Perfluoroalkyl compounds (PFCs) are a class of chemicals whose unique atomic properties have been exploited to make numerous everyday products more convenient. Most notably PFCs make up the nonstick coating on cookware, provide water-, oil-, and stain-repellant surfaces for fabrics and carpeting, and are used to make grease-proof packaging for greasy foods. Yet, like so many 'miracle' chemicals discovered or created in the 20th century, PFCs have some seriously sinister effects that we have only recently begun to document and understand.
A growing pile of evidence has already quite convincingly established that PFCs may harm the human reproductive system by interfering with hormone signaling, and in the latest - and definitely most tangible - investigation into the chemicals' impact, a team from the University of Padua, Italy, has found that young men who grew up in an area with PFC-contaminated drinking water have significantly smaller penises and less mobile sperm than those who grew up with clean water.
Taking the study one step further, first author Andrea Di Nisio and his colleagues used a series of lab-based cellular experiments to provide the first direct evidence that two of the most common PFCs, compounds called PFOA and PFOS, will readily bind to the testosterone receptor and block its activation. Their full results are published in the Journal of Clinical Endocrinology & Metabolism.
"This study documents that PFCs have a substantial impact on human male health as they directly interfere with hormonal pathways potentially leading to male infertility," they wrote. "We found that increased levels of PFCs in plasma and seminal fluid positively correlate with circulating testosterone and with a reduction of semen quality, testicular volume, penile length, and AGD [anogenital distance]." (Shortened AGD is a marker of abnormal male reproductive tract development.)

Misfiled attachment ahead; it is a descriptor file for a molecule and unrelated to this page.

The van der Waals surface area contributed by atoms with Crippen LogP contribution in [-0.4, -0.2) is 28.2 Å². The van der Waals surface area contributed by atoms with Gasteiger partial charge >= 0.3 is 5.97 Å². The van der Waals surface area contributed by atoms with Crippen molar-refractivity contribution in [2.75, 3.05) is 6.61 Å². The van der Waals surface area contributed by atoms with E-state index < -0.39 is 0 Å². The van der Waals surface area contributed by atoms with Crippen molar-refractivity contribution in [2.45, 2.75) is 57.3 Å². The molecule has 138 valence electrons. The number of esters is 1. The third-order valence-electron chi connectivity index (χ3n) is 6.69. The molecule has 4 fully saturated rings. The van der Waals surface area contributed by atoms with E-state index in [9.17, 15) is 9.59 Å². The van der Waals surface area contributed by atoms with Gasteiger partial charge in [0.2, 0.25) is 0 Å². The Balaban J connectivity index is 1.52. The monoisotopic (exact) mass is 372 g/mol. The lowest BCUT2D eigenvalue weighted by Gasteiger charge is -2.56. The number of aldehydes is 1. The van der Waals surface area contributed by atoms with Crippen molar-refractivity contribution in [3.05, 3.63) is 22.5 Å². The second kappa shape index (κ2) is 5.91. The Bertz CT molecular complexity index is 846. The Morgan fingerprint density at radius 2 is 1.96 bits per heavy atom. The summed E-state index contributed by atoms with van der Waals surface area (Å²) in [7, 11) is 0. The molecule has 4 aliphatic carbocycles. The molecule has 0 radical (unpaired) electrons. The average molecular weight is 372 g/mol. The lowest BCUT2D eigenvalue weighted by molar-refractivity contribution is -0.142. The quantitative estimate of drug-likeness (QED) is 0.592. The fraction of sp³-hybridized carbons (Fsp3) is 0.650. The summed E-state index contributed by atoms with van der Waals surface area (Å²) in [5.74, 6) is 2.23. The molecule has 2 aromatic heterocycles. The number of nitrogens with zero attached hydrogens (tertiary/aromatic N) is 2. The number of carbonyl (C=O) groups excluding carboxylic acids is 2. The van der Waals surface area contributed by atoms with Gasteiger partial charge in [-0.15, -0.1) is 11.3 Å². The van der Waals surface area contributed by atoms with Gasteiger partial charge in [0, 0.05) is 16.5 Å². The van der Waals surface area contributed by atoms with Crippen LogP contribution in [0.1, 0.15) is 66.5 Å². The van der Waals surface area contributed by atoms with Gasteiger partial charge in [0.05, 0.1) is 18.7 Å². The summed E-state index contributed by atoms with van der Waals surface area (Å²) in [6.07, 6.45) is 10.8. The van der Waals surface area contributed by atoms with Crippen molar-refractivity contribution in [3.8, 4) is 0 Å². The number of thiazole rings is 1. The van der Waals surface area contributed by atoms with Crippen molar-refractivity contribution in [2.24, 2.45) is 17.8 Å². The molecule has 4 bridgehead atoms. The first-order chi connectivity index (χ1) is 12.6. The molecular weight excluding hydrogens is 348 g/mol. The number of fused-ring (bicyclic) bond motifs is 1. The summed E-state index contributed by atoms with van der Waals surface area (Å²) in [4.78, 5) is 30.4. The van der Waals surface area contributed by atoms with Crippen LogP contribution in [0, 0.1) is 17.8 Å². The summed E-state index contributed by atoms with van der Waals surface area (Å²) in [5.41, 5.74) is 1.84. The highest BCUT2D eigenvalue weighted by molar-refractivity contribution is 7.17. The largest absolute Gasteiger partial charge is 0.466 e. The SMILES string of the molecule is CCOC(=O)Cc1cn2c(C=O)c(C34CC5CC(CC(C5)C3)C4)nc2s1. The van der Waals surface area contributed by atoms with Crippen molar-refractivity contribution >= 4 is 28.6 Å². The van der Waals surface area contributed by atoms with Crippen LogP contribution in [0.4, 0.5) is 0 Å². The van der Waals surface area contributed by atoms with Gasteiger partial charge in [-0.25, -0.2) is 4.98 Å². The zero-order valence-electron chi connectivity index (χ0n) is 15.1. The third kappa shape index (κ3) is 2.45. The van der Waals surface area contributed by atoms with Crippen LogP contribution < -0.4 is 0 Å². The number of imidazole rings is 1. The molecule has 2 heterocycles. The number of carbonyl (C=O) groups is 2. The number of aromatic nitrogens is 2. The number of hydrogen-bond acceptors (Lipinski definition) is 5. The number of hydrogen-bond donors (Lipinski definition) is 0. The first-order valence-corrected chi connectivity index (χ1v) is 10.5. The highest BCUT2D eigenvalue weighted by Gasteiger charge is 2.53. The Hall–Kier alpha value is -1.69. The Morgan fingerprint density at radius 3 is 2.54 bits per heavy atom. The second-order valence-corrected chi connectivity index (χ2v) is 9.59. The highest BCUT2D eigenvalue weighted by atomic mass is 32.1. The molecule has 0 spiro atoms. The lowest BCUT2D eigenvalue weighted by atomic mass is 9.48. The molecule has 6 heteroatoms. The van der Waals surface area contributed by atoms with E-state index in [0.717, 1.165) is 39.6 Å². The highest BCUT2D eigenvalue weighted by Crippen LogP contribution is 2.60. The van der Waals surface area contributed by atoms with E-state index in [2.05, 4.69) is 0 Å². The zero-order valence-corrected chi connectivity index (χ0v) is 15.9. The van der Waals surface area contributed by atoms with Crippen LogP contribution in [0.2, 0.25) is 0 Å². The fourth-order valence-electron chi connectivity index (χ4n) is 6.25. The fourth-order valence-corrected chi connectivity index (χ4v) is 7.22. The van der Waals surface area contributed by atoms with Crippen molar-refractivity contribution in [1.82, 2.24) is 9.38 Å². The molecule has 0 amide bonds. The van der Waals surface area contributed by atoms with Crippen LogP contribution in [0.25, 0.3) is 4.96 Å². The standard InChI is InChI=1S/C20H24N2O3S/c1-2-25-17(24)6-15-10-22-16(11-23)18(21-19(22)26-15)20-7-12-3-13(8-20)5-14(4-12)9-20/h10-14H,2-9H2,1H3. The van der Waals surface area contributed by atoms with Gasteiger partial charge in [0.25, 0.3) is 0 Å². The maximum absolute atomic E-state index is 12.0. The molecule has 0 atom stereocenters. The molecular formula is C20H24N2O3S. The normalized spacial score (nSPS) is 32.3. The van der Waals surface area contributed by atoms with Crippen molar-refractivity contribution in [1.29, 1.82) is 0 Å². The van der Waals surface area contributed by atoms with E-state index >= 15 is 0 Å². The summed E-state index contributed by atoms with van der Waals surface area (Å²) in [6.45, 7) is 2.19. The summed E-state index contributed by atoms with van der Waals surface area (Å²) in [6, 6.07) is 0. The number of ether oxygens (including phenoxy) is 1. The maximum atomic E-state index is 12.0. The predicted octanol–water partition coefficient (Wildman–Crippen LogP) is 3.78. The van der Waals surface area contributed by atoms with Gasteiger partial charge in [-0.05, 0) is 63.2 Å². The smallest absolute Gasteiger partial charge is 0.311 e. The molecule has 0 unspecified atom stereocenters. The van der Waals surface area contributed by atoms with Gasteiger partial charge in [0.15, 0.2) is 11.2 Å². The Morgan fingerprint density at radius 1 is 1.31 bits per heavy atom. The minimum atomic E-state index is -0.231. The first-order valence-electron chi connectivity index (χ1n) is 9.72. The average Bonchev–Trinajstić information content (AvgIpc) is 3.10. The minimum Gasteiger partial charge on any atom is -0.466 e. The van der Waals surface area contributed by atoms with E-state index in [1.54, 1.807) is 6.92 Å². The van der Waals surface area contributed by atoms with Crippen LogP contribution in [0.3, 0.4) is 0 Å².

The Veneto region, which contains the province of Padua, is one of four locations in the world known to be heavily polluted with PFCs. The other members of this depressing club are the Dordrecht area of the Netherlands, the Shandong district in China, and the Mid-Ohio Valley of West Virginia, where a DuPont plant dumped a bunch of waste into a river (while covering up evidence of PFCs' danger).
"As the first report on water contamination of PFCs goes back to 1977, the magnitude of the problem is alarming as it affects an entire generation of young individuals, from 1978 onwards," the researchers wrote. To make it even worse, all the PFCs that have been introduced into the environment continue to pose a threat - scientists estimate that these extremely stable chemicals will outlast human life on Earth.
So, what can we do to keep ourselves safe? Di Nisio believes the next priority is figuring out how to safely remove PFCs from the blood. Until we can do so, and until more PFCs are banned or phased out, the outlook is far from sunny.
"At least here in Italy, it is very difficult to know if a product contains these chemicals," he told IFLScience. "In the case of a product where it is explicitly stated 'PFOA-free', I do not feel safe anyway, because PFOA is only one of hundreds of possible PFC compounds, and they can all be dangerous... therefore it is very hard to avoid any contact with any PFC."
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